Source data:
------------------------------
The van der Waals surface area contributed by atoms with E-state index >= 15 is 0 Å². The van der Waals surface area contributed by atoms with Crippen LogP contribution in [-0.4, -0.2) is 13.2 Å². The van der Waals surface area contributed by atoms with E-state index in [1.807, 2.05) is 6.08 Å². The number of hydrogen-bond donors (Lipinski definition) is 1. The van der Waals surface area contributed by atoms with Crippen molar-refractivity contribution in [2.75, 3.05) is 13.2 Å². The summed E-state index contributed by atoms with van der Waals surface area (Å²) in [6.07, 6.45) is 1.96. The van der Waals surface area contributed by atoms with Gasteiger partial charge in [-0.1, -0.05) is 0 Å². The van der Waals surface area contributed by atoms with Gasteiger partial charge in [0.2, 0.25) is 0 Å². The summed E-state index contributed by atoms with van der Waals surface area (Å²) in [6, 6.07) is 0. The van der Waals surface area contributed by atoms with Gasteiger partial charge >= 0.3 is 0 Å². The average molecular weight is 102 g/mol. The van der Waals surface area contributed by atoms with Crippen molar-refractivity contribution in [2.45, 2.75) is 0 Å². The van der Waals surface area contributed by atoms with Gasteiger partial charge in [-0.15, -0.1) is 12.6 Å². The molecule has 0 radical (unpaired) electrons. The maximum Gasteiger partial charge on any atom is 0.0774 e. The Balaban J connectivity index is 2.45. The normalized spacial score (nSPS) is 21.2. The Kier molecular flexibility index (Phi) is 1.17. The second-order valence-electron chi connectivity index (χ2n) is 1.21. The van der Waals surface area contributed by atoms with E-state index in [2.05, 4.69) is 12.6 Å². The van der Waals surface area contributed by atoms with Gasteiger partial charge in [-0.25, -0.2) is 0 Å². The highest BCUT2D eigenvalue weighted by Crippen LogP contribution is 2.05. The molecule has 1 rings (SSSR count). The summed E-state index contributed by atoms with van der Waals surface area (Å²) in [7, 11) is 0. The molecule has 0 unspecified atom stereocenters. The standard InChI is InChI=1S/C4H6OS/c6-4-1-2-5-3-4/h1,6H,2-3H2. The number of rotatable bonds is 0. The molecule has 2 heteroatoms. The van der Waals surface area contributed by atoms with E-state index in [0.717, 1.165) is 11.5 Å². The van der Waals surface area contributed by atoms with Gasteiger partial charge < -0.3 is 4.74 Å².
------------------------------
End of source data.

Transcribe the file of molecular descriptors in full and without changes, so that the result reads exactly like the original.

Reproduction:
The van der Waals surface area contributed by atoms with E-state index >= 15 is 0 Å². The van der Waals surface area contributed by atoms with Crippen LogP contribution in [-0.4, -0.2) is 13.2 Å². The van der Waals surface area contributed by atoms with E-state index in [1.807, 2.05) is 6.08 Å². The number of hydrogen-bond donors (Lipinski definition) is 1. The van der Waals surface area contributed by atoms with Crippen molar-refractivity contribution in [2.75, 3.05) is 13.2 Å². The summed E-state index contributed by atoms with van der Waals surface area (Å²) in [6.07, 6.45) is 1.96. The van der Waals surface area contributed by atoms with Gasteiger partial charge in [-0.1, -0.05) is 0 Å². The van der Waals surface area contributed by atoms with Gasteiger partial charge in [0.2, 0.25) is 0 Å². The summed E-state index contributed by atoms with van der Waals surface area (Å²) in [6, 6.07) is 0. The van der Waals surface area contributed by atoms with Gasteiger partial charge >= 0.3 is 0 Å². The average molecular weight is 102 g/mol. The van der Waals surface area contributed by atoms with Crippen molar-refractivity contribution in [2.45, 2.75) is 0 Å². The van der Waals surface area contributed by atoms with Gasteiger partial charge in [-0.15, -0.1) is 12.6 Å². The molecule has 0 radical (unpaired) electrons. The maximum Gasteiger partial charge on any atom is 0.0774 e. The Balaban J connectivity index is 2.45. The normalized spacial score (nSPS) is 21.2. The Kier molecular flexibility index (Phi) is 1.17. The second-order valence-electron chi connectivity index (χ2n) is 1.21. The van der Waals surface area contributed by atoms with E-state index in [2.05, 4.69) is 12.6 Å². The van der Waals surface area contributed by atoms with Gasteiger partial charge in [-0.25, -0.2) is 0 Å². The highest BCUT2D eigenvalue weighted by Crippen LogP contribution is 2.05. The molecule has 1 rings (SSSR count). The summed E-state index contributed by atoms with van der Waals surface area (Å²) in [7, 11) is 0. The molecule has 0 unspecified atom stereocenters. The standard InChI is InChI=1S/C4H6OS/c6-4-1-2-5-3-4/h1,6H,2-3H2. The number of rotatable bonds is 0. The molecule has 2 heteroatoms. The van der Waals surface area contributed by atoms with E-state index in [0.717, 1.165) is 11.5 Å². The van der Waals surface area contributed by atoms with Gasteiger partial charge < -0.3 is 4.74 Å².